Thursday, November 18, 2010

In the Footsteps of Leonardo da Vinci - Part Three (Milan, Italy)

See Leonardo's boyhood years in Vinci and Leonardo's apprenticeship in Florence before his time in Milan.

Leonardo received increased opportunities as he moved to Milan to serve the powerful Duke of Milan – a city of less than 80,000 people in 1480. Leonardo was partially adopted for his ability to design defences and war machines for the Duke – an ironic twist for this pragmatic but pacifist being. By this time, Leonardo was starting to become noteworthy and Milan has more evidence of Leonardo’s life.

Leonardo also commenced his famous notebooks (or codices) filling between 20,000 and 30,000 densely filled pages packed with ideas, sketches, creations, maps and thoughts. Leonardo was a pioneer in virtually every field he studied and researched – an unmatched achievement in human history.

Broken up and sold over time, only 7,000 pages exist stored in twelve modern codices and held by various libraries and institutions (and one by Microsoft’s Bill Gates and one by The Queen of England) around the world. Most have been scanned and can be viewed through the internet to see the unusual mind of Leonardo – the same page potentially containing an anatomical sketch of a limb, notes on water flow and a drawing in preparation for a painting.

When virtually everyone wrote right-handed, Leonardo’s famously wrote left-handed and in a perfect mirror-script. Experts argue as to whether this was for a sense of secrecy or the practical reason of not smudging the ink before it dried.

On one page, Leonardo recorded his observations of fossils suggesting correctly that they were ancient creatures preserved by time. His notes include the identification of tracks and burrows left behind by ancient creatures, controversially against the teachings of the church (who claimed it was either from the Great Flood or simply bits of coincidental rock) and hence never spread beyond his notebook. Such ideas would only be matched by modern naturalists hundreds of years later.

On another page is the familiar Vitruvian Man highlighting the proportions of man (now in the Accademia in Venice) while another details a fully functioning robot capable of playing drums automatically.

I have sighted several of these codices though sadly most only go on display for special events. Codex Arundel at the British Museum and Codex Windsor at Windsor Castle are the most likely to be on public display while Bill Gates loans his codex on an annual display somewhere in the world. The two in Milan at the Ambrosiana Library (largest codex) and Sforza Castle are rarely sighted.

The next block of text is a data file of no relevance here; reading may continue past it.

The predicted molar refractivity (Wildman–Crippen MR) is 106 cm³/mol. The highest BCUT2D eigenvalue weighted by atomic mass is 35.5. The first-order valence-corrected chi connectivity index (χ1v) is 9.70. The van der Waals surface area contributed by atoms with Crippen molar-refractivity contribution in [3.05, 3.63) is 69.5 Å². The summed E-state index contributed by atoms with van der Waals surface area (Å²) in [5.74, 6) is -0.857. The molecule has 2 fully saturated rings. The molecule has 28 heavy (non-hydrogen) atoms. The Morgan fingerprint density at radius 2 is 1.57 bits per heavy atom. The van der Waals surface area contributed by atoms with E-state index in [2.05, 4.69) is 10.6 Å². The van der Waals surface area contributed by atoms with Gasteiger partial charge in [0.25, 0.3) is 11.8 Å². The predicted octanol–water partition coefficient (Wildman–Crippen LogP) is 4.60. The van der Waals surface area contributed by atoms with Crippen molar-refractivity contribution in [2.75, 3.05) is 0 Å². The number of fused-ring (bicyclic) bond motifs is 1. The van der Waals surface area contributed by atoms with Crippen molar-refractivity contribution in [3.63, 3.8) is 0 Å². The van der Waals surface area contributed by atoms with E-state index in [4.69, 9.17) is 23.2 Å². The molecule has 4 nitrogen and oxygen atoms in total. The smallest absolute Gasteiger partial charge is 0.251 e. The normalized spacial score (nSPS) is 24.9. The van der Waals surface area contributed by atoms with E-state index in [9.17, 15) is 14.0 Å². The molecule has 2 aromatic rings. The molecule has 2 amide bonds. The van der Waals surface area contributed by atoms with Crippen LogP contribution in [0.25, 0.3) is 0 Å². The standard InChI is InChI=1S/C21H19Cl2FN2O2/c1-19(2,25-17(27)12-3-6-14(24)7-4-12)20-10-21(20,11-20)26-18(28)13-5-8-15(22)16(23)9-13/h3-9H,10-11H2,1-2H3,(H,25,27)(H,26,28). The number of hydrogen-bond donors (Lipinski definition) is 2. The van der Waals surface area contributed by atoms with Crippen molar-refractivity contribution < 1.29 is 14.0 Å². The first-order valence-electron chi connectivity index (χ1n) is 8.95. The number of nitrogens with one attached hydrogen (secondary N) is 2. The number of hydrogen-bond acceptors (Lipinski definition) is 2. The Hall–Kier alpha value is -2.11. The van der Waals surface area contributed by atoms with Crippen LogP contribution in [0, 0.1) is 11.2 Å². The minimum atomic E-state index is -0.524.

The highlight in Milan is undoubtedly Leonardo’s extraordinary Last Supper painted on a wall of the dining hall of the monastery at Santa Maria delle Grazie (visits are limited to a strict 15 minutes and only accessible by ticket – buy them well in advance online).

The outstanding Milan National Science and Technology Museum includes a rich selection of models from Leonardo’s notes highlighting paddle boats, gliders, cars, winches and cranes with notes from his pages showing the original drawings.

A cruise on The Milan canals (sadly many are now filled in) reveals much of Leonardo’s thinking at work. While the canals existed well before Leonardo’s time, he dramatically improved and interconnected them with the development of lock designs and sluices some of which remain in usage in Milan today.

Sforza Castle remains a major landmark in Milan, highlighting the power of the dukes in the middle ages. Today it hosts a number of museums and art galleries. Leonardo assisted in designing the defences of the castle (including a moat, now grassed) and decorated the Tower Room (sala delle asse) which was eventually given to him as his own private room. Leonardo constructed a bridge over the moat to gain access and decorated the room with an exceptional (but heavily restored) fresco of eighteen willow trees with a single golden rope intertwined and looped through the branches and the Sforza coat of arms in the centre.

Milan is an elegant city based on its unusual mix of fashion and finance, often excluded on Italian itineraries for the popular Florence, Rome and Venice. For those seeking the treasures of Leonardo, it highlights a number of elements of Leonardo’s life at the time when Leonardo was at his most prolific and inspirational.

The final part takes up Leonardo's last years in France.

Photo Credit: salle della asse

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Furnished Apartments said...

Amazing post & the Marvelous Pictures........! These pictures are so incredible.

Barbara Weibel said...

WoW! I've always been fascinated by Da Vinci and I've learned so much about him in this series. Thanks so much for putting it together.

Heather on her travels said...

Milan's an interesting destination I haven't yet visited and it's great to have a focus such as the places that Leonardo's left his mark

Mark H said...

@furnished: Thanx

@barbara: He started to leave more of a mark in Milan and even more in France.

@heather: Milan doesn't make most Italian itnieraries - I guess the great trinity of Rome, Florence and Venice wins the hearts of most travellers.

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